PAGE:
Taking Antibiotics May Damage Your Gut Health

Posted on December 23rd, 2011 by Elaine Rosales  |  Comments Off on Taking Antibiotics May Damage Your Gut Health

AntibioticsDr. Joseph Mercola has always preached against heavy reliance on pharmaceutical drugs like antibiotics. Antibiotics may be useful when you have a severe bacterial infection, but did you know that this medication may also cause you to pack on the pounds?

Dr. Martin Blaser, a professor of microbiology at New York University Langone Medical Center, says that antibiotics may cause permanent changes to your gut bacteria by hindering important hunger hormones secreted by your stomach. This leads to increased appetite and body mass index (BMI) (link).

After 18 months of experimenting with antibiotics to eliminate H. pylori bacteria, Dr. Blaser discovered that there is a:

  • Six-fold increase in the release of ghrelin – the “hunger hormone” – after a meal. Normally, ghrelin levels fall after a meal, sending a signal to your brain that your body is full. Increased ghrelin levels caused by antibiotics prompt your brain to keep eating and make you gain weight.
  • Twenty percent increase in levels of leptin, a hormone created by fat tissues. Leptin controls the way your body stores fat. If you gain excess weight, the additional fat creates extra leptin that informs your brain that your body is storing too much fat and the excess must be burned off. Increased leptin levels can also be dangerous because it may produce leptin resistance, a condition where your body is unable to properly hear leptin signals. Dr. Mercola adds that leptin resistance may also occur when you ingest excessive amounts of sugar (particularly fructose), refined grains, and processed foods because they upset the balance of bacteria in your gut.
  • Five percent increase in BMI. Dr. Blaser’s experiment revealed that mice fed antibiotics dosages similar to those given to children for throat or ear infections had significant increases in body fat, even if their diets remaining unchanged.

The Perils of Using Antibiotics

“It’s important that you resist the urge to ask your physician for a prescription for every ear, nose, or throat infection you come down with; likewise for a cold or the flu. Antibiotics are useless against viral infections like these, and when used for this purpose will only harm your health by wiping out the good bacteria in your gut,” Dr. Mercola says.

In addition, using antibiotics also increases your chances of developing antibiotic-resistant infections. You may even become a carrier of this resistant bug and spread it to people around you!

But the sad truth this is that antibiotics are widely used in the agricultural community, This means that simply ingesting foods bought from the supermarket may expose you to antibiotics.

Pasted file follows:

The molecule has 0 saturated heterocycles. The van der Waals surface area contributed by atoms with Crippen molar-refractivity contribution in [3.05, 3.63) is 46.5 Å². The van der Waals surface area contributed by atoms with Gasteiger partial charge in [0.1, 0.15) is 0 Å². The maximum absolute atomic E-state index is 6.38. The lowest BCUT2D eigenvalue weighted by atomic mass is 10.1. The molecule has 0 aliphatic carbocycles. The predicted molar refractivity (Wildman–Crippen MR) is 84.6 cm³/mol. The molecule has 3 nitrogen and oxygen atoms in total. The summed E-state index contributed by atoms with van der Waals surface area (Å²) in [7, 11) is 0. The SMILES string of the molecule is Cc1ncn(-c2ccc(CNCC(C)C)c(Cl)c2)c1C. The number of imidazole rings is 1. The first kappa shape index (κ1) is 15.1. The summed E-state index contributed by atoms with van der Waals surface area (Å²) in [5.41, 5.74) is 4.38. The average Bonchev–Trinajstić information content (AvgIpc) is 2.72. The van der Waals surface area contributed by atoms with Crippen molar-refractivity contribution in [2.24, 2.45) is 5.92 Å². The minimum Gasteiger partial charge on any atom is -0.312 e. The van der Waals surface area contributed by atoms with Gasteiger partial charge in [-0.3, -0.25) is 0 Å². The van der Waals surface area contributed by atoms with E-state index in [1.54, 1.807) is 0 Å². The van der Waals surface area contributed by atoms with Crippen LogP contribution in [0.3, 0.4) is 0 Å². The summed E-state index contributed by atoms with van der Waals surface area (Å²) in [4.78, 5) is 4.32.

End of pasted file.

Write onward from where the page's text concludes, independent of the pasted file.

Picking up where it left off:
Antibiotics are Widely Used in Agriculture

About 70 percent of all the antibiotics manufactured are used in agriculture. They are not used to fight diseases but rather to promote weight gain. According to the Ontario Ministry of Agriculture, Food and Rural Affairs:

 “Continuous, low-dose administration of an antibiotic can increase the rate and efficiency of weight gain in healthy livestock. The presence of antibiotics likely changes the composition of the gut flora to favor growth. Debate is ongoing as to how gut flora are changed; change may simply be a reduction in numbers, a change in species composition or a combination of the two.

… Some antibiotics may also enhance feed consumption and growth by stimulating metabolic processes within the animal.” (link)

This practice greatly affects the spread of antibiotic-resistant diseases today. Your best option is to consume antibiotic-free, organically-raise meats and produce.

Maintaining Optimal Gut Health to Avoid Obesity

Having optimal levels of good bacteria in your gut is very important to maintaining a healthy weight and preventing obesity. This is why ingesting antibiotics, which may severely damage good bacteria, is not recommended. Aside from antibiotics, your gut bacteria are also sensitive to:

  • Antibacterial soap
  • Chlorinated water
  • Agricultural chemicals
  • Pollution

Dr. Mercola says that to maintain an ideal ratio of good gut bacteria, you should consume fermented foods. Lassi (an Indian yoghurt drink), kefir made from organic grass-fed raw milk, fermented vegetables, and natto (fermented soybeans) are some healthful fermented foods you should try.

If it’s not possible for you to consume these foods regularly, Dr. Mercola recommends taking a high-quality probiotic supplement. He also advises avoiding excessive grain and sugar consumption.

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